Complete First Season
- Buy the Blu-ray
All photos © HBO
Reviewed by Will Harris
think it’s fair to say that HBO’s “Bored to Death” was always going to be a sitcom that appealed to a relatively small audience.
Even when the series received a boost in its profile via the happy coincidence of one of its stars – Zach Galifianakis – scoring a major blockbuster on his resume (“The Hangover”), there was precious little chance that it was going to achieve mainstream success. But hell, you could’ve guessed that much just by seeing the name “Jason Schwartzman” in the credits. God love the guy, but despite being on the fringes of the Judd Apatow camp, his predominant roles are still the stuff he’s done with Wes Anderson, and while that might score you critical acclaim and cult adoration, it doesn’t translate into much else. Additionally, “Bored to Death” sprang forth from the mind of writer Jonathan Ames, whose work, while brilliant, is far too quirky and intellectual to appeal to the teeming masses.
Fortunately, those masses aren’t the ones writing this review.
“Bored to Death” stars Schwartzman as, uh, Jonathan Ames. Except not really. He’s more of a facsimile of the real Ames, except if he decided to temporarily set aside his writing career and pursue a career as a private investigator. He doesn’t actually have a license to be a private investigator, but since he admits as much upfront in his craigslist ad, he figures that it’s probably not that big a deal. Plus, Jonathan’s not in the best of spirits at the moment, anyway, having just broken up with his girlfriend, and with writer’s block having settled in, he might as well do something to keep himself occupied. Why not be a private detective? At first, Jonathan works solo. It doesn’t work so well. He asks his buddy Ray Hueston (Galifianakis) to help him on a case. Then his boss, George Christopher (Ted Danson), finds out about Jonathan’s sideline gig, and he wants to help, too. One would be hard pressed to say that any of these additions to Jonathan’s “team” result in him being that much better a detective, but, hey, at least he’s not lonely on the job.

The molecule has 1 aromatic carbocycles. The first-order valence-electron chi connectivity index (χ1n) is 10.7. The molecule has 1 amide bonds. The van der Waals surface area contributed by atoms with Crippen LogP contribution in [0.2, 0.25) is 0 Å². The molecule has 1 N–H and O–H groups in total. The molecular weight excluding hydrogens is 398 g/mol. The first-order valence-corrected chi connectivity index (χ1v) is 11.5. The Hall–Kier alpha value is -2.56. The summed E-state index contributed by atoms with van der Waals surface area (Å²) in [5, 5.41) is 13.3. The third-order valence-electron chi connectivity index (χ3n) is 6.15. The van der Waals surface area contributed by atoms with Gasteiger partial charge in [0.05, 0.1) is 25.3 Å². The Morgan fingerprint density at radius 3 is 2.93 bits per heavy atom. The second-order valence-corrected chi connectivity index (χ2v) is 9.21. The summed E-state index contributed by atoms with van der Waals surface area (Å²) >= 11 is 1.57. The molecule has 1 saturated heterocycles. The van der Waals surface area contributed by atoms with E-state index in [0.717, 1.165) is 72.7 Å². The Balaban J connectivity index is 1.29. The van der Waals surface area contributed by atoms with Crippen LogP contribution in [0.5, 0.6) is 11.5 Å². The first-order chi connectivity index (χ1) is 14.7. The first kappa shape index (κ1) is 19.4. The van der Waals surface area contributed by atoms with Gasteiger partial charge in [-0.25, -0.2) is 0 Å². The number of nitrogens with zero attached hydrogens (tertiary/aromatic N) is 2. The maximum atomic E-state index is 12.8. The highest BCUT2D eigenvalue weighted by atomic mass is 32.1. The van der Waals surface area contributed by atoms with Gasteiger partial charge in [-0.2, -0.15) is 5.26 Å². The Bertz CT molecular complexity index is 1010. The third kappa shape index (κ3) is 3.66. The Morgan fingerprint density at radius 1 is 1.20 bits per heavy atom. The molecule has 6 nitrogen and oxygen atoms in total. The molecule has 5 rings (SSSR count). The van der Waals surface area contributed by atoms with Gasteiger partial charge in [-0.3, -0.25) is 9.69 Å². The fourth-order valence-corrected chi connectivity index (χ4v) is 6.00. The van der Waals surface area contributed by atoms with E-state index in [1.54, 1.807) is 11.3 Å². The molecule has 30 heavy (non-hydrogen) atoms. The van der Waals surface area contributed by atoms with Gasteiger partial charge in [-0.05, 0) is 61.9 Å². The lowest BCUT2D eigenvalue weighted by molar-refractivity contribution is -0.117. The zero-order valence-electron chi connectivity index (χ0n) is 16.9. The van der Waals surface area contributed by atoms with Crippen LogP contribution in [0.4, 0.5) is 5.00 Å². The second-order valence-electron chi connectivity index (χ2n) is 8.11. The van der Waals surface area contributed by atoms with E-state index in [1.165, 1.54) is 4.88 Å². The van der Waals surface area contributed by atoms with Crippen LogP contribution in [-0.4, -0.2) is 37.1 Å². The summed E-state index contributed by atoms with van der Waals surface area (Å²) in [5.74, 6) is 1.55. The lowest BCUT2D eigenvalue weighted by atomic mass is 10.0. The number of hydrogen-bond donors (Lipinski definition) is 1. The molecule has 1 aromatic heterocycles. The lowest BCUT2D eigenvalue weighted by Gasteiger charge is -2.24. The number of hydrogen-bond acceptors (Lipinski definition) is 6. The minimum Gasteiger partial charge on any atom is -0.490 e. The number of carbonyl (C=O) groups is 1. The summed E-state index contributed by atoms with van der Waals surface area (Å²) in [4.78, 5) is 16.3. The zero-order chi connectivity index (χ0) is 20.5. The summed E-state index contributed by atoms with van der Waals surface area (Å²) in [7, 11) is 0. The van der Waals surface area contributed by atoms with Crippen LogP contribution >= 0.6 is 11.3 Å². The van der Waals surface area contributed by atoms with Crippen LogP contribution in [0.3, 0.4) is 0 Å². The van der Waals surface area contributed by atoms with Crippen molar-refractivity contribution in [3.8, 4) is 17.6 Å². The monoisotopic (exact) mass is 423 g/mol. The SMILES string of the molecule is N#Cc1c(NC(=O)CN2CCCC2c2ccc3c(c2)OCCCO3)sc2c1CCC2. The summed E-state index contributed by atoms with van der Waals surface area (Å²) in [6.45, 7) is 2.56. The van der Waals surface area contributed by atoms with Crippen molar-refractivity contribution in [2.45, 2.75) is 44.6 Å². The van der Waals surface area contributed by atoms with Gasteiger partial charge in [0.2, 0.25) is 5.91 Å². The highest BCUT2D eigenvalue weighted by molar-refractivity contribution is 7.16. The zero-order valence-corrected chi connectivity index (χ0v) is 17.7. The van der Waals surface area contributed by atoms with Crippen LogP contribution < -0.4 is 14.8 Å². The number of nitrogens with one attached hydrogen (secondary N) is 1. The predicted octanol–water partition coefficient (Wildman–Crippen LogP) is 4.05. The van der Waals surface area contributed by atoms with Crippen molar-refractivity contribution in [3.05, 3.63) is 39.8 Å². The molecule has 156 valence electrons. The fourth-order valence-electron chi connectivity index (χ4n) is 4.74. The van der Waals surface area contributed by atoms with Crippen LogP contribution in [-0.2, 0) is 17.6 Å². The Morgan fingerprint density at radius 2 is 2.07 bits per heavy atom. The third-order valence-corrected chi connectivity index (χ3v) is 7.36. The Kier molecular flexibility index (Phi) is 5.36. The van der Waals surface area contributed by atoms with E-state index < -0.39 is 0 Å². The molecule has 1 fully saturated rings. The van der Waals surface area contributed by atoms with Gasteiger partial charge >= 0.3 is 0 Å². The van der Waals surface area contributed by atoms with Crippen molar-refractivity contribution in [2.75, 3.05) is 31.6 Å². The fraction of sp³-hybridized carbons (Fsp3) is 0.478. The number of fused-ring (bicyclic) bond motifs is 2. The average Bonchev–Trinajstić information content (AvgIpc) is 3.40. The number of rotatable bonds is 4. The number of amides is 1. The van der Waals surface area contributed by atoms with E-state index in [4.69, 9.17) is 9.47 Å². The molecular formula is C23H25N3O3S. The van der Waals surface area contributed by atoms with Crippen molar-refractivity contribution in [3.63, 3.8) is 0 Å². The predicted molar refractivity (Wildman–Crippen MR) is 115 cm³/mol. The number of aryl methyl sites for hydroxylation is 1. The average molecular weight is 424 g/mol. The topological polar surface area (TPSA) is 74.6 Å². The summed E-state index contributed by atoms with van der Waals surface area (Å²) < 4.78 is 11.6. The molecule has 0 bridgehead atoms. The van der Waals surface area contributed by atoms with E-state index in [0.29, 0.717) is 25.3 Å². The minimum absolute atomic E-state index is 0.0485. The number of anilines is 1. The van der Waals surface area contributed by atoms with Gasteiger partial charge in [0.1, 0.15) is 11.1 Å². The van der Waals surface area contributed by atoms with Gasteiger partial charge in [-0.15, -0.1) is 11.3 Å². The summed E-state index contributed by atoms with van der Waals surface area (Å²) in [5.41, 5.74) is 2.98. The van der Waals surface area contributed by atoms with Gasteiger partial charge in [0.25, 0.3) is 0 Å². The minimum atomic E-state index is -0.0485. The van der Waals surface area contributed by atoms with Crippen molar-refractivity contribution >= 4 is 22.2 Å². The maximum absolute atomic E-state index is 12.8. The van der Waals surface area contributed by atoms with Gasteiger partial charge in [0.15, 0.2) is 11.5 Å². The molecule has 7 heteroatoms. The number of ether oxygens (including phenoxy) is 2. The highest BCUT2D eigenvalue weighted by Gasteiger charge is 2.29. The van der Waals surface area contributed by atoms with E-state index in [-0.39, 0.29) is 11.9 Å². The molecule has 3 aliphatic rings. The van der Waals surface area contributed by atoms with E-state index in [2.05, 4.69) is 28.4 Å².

“Bored to Death” has several solid recurring roles during Season One, including Oliver Platt and John Hodgman playing the nemeses of Danson and Schwartzman, respectively. Bebe Neuwirth is underutilized as Jonathan’s agent, but she still manages to light up the screen whenever she appears, and the same goes for Jenny Slate, who plays a possible love interest for Jonathan in later episodes. Also turning up in guest roles are Jim Jarmusch, Parker Posey, Patton Oswalt, Todd Barry, and Samantha Bee, none of whom are likely to inspire anyone to say, “Wow, this thing has got mainstream hit written all over it!”
But, then, we already said that.
The writing on “Bored to Death” is, as you’d expect from Ames, smart, idiosyncratic, and decidedly hilarious, but you have to credit Galifianakis and Danson for taking the material to the next level with their performances. Schwartzman does his deadpan, semi-noir thing just as the part requires, and he’s a confident frontman for the series, but his co-stars are the ones who really stand out. With that said, you may understand a bit more why the show doesn’t truly take off as a successful entity until it hits the sixth episode, when Jonathan, Ray, and George team up as a trio for the first time.
“Bored to Death” starts slow, closes strong, and leaves one excited about the possibility of a second season. All in all, not a bad way for a show to finish up its first year.
Special Features: There’s a nice making-of featurette which stretches from the origins of the series all the way up to the composition of the theme song – wait ‘til you hear Jason Schwartzman discuss the origins of the tune – along with a trip through Brooklyn with Schwartzman and Jonathan Ames, who make note of their respective connections to the area while showing off the landmarks of the area which appear in the series. Beyond these featurettes, you’ve also got four deleted scenes (including one cut from the season finale which clarifies the status of Jonathan’s book) and several audio commentaries, including contributions from Schwartzman, Ames, Ted Danson, and directors Adam Bernstein, Michael Lehman, and Alan Taylor.